WASHINGTON — A 52-year-old man was put to death on Friday for the 1993 murders of five people, the third federal execution this week after a 17-year hiatus of federal capital punishment.
The execution of Dustin Lee Honken proceeded without any last-minute delays, unlike those of the two other federal inmates who had been put to death in previous days. The Supreme Court dismissed a challenge to the Justice Department’s execution protocol early Thursday, clearing the way for his lethal injection on Friday afternoon. Mr. Honken was pronounced dead at 4:36 p.m. at the federal penitentiary in Terre Haute, Ind.
He spoke only briefly in his final moments, according to a journalist who observed the execution.
“Holy Mary, mother of God, pray for me,” Mr. Honken said.
The Justice Department announced its intention last summer to revive federal capital punishment. But questions over the constitutionality of the lethal injection protocol — using a single drug, pentobarbital — delayed its resumption.
A spate of last-minute legal challenges had forced the Justice Department to postpone the executions of Daniel Lewis Lee, 47, and Wesley Ira Purkey, 68. A federal judge in Washington issued stays to delay their deaths on Monday and Wednesday, citing constitutional issues with the proposed execution protocol.
The Supreme Court acted swiftly in both cases, vacating the preliminary injunctions hours afterward. Mr. Lee was executed Tuesday morning, and Mr. Purkey on Thursday.
Mr. Honken was indicted in 1993 on a charge of conspiracy to manufacture methamphetamine. One of his two dealers, Greg Nicholson, had secretly recorded Mr. Honken, prompting his arrest, and later testified against him before a grand jury.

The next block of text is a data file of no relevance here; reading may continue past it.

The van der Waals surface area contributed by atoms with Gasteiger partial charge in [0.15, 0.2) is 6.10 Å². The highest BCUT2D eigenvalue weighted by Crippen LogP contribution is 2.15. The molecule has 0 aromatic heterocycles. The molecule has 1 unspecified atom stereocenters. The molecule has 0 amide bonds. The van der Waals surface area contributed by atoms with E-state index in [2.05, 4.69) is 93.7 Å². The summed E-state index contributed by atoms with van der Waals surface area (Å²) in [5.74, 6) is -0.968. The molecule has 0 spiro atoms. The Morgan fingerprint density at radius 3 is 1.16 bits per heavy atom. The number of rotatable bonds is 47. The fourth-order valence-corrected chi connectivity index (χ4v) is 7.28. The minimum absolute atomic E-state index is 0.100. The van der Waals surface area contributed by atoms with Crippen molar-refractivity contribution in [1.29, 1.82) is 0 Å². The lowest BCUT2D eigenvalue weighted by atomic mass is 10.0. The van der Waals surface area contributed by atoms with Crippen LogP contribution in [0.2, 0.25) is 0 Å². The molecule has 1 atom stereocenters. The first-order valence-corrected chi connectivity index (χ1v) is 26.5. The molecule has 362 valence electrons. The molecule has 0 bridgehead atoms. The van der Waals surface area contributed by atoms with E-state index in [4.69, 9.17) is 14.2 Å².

Days before his scheduled plea hearing, Mr. Honken and his girlfriend, Angela Johnson, traveled to Mr. Nicholson’s home in Iowa and forced him to record a statement of Mr. Honken’s innocence. They kidnapped Mr. Nicholson along with his girlfriend and her two daughters, 6 and 10, and killed them in the woods.
Months later, Mr. Honken and Ms. Johnson killed his other dealer for fear that he would testify against Mr. Honken. The court dismissed those charges because two witnesses went missing.
Both Mr. Honken and Ms. Johnson were ultimately condemned to death for the murders, but a judge overturned Ms. Johnson’s sentence because her counsel did not present evidence of her deteriorated mental health. She is serving a life sentence without the possibility of parole.
Religious advisers to Mr. Honken argued that he had changed since his conviction. Cardinal Joseph W. Tobin, at the time the archbishop of Indianapolis, visited Mr. Honken and said he had witnessed “spiritual growth in faith and compassion.”
“He is serene about the future and tries to show solace for his companions on death row,” Cardinal Tobin, now the archbishop of Newark, wrote in a plea to President Trump to commute Mr. Honken’s sentence. The four Catholic bishops in Iowa, where Mr. Honken’s crimes occurred, also called for the president to spare his life. The Catholic Church opposes the death penalty.
The Rev. Mark O’Keefe, the spiritual adviser during Mr. Honken’s execution at the prison in Terre Haute, said that scheduling it during the coronavirus pandemic put him and older nuns to whom he administers communion at risk. Father O’Keefe and Mr. Purkey’s spiritual adviser sued the Justice Department, arguing that the timing of the executions burdened their right to free exercise of religion. The Supreme Court dismissed those claims early Thursday morning.
Mr. Honken was the first Iowa inmate to be put to death since 1963; the state abolished capital punishment two years later.
In a statement, Shawn Nolan, his lawyer, said that his client had repented for his crimes and worked to redeem himself.
“There was no reason for the government to kill him, in haste or at all,” Mr. Nolan said. “In any case, they failed. The Dustin Honken they wanted to kill is long gone.”